Controlling the flight-worthiness of an aircraft is a good example of this. If the
feedback loop isn’t fast enough, the control algorithm becomes unstable, and the
aircraft won’t stay in the air.
A time-sensitive task can die gracefully. If the task should take, for example,
4.5ms but takes, on average, 6.3ms, then perhaps the inkjet printer will print two
pages per minute instead of the design goal of three pages per minute.
If an embedded system is using an operating system at all, it is most
likely using an RTOS
Like embedded processors, embedded operating systems also come in a wide
variety of flavors and colors. My students must also pick an embedded operating
system as part of their homework project. RTOSs are not democratic. They need
not give every task that is ready to execute the time it needs. RTOSs give the
highest priority task that needs to run all the time it needs. If other tasks fail to
get sufficient CPU time, it’s the programmer’s problem.
Another difference between most commercially available operating systems and
your desktop operating system is something you won’t get with an RTOS. You
won’t get the dreaded Blue Screen of Death that many Windows 9X users see on a
regular basis.
The implications of software failure are much more severe in embedded
systems than in desktop systems
Remember the Y2K hysteria? The people who were really under the gun were the
people responsible for the continued good health of our computer- based
infrastructure. A lot of money was spent searching out and replacing devices with
embedded processors because the #$%%$ thing got the dates all wrong.
We all know of the tragic consequences of a medical radiation machine that
miscalculates a dosage. How do we know when our code is bug free? How do you
completely test complex software that must function properly under all conditions?

However, the most important point to take away from this discussion is that
software failure is far less tolerable in an embedded system than in your average
desktop PC. That is not to imply that software never fails in an embedded system,
just that most embedded systems typically contain some mechanism, such as a
watchdog timer
, to bring it back to life if the software loses control. You’ll find out
more about software testing in Chapter 9
Embedded systems have power constraints
For many readers, the only CPU they have ever seen is the Pentium or AMD K6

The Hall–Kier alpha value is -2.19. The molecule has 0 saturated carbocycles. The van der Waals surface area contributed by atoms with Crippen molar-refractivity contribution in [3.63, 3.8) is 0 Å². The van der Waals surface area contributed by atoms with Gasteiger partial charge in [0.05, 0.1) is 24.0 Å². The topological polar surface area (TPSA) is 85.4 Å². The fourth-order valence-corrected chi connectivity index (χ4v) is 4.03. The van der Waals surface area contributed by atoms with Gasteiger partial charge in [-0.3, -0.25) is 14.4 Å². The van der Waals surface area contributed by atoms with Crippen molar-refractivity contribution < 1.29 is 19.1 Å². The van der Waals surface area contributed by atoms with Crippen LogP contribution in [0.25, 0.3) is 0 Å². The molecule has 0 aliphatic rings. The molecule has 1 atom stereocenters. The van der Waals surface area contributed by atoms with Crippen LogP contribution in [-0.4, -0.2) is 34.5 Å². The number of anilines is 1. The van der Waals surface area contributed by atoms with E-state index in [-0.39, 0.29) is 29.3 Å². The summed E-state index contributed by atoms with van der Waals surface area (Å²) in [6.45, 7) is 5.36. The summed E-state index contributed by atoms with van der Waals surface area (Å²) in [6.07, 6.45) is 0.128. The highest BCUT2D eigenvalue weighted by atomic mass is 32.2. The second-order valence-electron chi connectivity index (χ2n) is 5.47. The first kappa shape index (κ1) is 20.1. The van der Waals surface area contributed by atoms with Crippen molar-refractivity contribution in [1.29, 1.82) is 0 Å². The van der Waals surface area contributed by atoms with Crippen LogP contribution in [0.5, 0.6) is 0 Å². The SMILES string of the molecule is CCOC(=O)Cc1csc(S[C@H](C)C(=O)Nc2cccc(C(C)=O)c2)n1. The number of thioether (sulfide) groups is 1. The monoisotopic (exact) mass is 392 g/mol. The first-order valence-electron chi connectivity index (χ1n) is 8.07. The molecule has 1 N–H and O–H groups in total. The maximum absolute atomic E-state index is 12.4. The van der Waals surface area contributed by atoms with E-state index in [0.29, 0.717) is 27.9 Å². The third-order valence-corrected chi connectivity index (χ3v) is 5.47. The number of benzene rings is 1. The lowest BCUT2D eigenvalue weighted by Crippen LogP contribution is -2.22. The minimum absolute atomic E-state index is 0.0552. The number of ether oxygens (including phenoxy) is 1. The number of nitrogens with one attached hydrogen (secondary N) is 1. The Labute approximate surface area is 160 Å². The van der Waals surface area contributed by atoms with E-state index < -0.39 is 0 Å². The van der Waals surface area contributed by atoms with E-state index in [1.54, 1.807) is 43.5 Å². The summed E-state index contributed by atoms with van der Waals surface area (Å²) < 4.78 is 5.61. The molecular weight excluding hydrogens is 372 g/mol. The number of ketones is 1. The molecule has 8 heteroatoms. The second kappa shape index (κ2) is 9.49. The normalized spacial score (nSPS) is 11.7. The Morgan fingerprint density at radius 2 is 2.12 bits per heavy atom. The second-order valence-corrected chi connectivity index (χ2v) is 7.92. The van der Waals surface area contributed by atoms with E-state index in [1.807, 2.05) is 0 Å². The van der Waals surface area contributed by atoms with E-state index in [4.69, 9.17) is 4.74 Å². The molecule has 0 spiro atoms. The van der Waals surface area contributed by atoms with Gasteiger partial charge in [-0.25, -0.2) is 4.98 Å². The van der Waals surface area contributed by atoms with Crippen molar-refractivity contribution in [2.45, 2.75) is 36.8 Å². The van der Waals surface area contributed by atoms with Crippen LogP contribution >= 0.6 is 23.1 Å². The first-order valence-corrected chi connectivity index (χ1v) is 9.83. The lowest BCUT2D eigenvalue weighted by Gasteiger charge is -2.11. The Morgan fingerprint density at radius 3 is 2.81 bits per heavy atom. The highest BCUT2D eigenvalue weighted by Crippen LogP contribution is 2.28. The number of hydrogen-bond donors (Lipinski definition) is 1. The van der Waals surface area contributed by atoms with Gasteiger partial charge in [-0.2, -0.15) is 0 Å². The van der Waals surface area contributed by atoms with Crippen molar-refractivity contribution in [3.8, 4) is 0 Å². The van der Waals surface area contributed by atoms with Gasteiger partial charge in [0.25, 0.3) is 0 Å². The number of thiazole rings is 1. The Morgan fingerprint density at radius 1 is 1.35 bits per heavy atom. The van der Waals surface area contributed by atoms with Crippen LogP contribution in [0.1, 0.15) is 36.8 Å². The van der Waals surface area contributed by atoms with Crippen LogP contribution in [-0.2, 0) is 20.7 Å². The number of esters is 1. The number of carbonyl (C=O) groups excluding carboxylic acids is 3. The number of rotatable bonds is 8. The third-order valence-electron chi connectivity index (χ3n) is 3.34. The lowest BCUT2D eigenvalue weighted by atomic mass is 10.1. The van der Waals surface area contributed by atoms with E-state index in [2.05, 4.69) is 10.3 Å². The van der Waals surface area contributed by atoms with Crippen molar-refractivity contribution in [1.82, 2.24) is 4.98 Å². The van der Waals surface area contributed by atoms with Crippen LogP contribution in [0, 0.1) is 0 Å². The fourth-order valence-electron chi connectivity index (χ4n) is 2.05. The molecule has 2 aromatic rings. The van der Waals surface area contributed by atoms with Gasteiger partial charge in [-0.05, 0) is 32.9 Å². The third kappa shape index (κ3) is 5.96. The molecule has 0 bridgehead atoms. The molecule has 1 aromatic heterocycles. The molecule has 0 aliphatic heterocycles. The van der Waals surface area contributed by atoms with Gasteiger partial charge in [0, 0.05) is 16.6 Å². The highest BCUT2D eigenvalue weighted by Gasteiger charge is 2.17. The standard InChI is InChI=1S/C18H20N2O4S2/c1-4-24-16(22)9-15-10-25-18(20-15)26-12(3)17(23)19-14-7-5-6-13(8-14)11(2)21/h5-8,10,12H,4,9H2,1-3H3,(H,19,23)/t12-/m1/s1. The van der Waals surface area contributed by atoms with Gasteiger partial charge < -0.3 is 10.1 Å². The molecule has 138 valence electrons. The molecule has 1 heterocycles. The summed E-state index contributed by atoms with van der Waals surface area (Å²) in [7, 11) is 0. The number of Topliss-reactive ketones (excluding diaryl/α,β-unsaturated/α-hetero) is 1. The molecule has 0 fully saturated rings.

inside their desktop PC. The CPU needs a massive heat sink and fan assembly to
keep the processor from baking itself to death. This is not a particularly serious
constraint for a desktop system. Most desktop PC’s have plenty of spare space
inside to allow for good airflow. However, consider an embedded system attached
to the collar of a wolf roaming around Wyoming or Montana. These systems must
work reliably and for a long time on a set of small batteries.
How do you keep your embedded system running on minute amounts of power?
Usually that task is left up to the hardware engineer. However, the division of
responsibility isn’t clearly delineated. The hardware designer might or might not
have some idea of the software architectural constraints. In general, the processor
choice is determined outside the range of hearing of the software designers. If the
overall system design is on a tight power budget, it is likely that the software
design must be built around a system in which the processor is in “sleep mode”
most of the time and only wakes up when a timer tick occurs. In other words, the
system is completely interrupt driven.
Power constraints impact every aspect of the system design decisions. Power
constraints affect the processor choice, its speed, and its memory architecture.
The constraints imposed by the system requirements will likely determine whether
the software must be written in assembly language, rather than C or C++,
because the absolute maximum performance must be achieved within the power